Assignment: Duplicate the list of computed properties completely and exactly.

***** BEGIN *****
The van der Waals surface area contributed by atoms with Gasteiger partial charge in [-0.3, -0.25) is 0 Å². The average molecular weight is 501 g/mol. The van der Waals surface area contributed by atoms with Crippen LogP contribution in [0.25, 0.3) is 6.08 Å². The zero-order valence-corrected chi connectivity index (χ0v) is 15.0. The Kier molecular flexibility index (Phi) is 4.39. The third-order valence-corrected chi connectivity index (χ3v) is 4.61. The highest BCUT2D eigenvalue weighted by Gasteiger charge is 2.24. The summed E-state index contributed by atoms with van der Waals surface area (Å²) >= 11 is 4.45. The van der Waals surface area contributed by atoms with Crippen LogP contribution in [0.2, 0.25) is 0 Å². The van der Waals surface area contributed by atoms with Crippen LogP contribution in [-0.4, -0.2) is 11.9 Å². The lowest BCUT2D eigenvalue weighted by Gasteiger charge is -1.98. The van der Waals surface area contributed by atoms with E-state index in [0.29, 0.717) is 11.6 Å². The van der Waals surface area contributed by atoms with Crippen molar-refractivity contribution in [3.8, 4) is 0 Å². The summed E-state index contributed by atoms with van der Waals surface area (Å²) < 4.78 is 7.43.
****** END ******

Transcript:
The van der Waals surface area contributed by atoms with Gasteiger partial charge in [-0.3, -0.25) is 0 Å². The average molecular weight is 501 g/mol. The van der Waals surface area contributed by atoms with Crippen LogP contribution in [0.25, 0.3) is 6.08 Å². The zero-order valence-corrected chi connectivity index (χ0v) is 15.0. The Kier molecular flexibility index (Phi) is 4.39. The third-order valence-corrected chi connectivity index (χ3v) is 4.61. The highest BCUT2D eigenvalue weighted by Gasteiger charge is 2.24. The summed E-state index contributed by atoms with van der Waals surface area (Å²) >= 11 is 4.45. The van der Waals surface area contributed by atoms with Crippen LogP contribution in [0.2, 0.25) is 0 Å². The van der Waals surface area contributed by atoms with Crippen LogP contribution in [-0.4, -0.2) is 11.9 Å². The lowest BCUT2D eigenvalue weighted by Gasteiger charge is -1.98. The van der Waals surface area contributed by atoms with E-state index in [0.29, 0.717) is 11.6 Å². The van der Waals surface area contributed by atoms with Crippen molar-refractivity contribution in [3.8, 4) is 0 Å². The summed E-state index contributed by atoms with van der Waals surface area (Å²) < 4.78 is 7.43.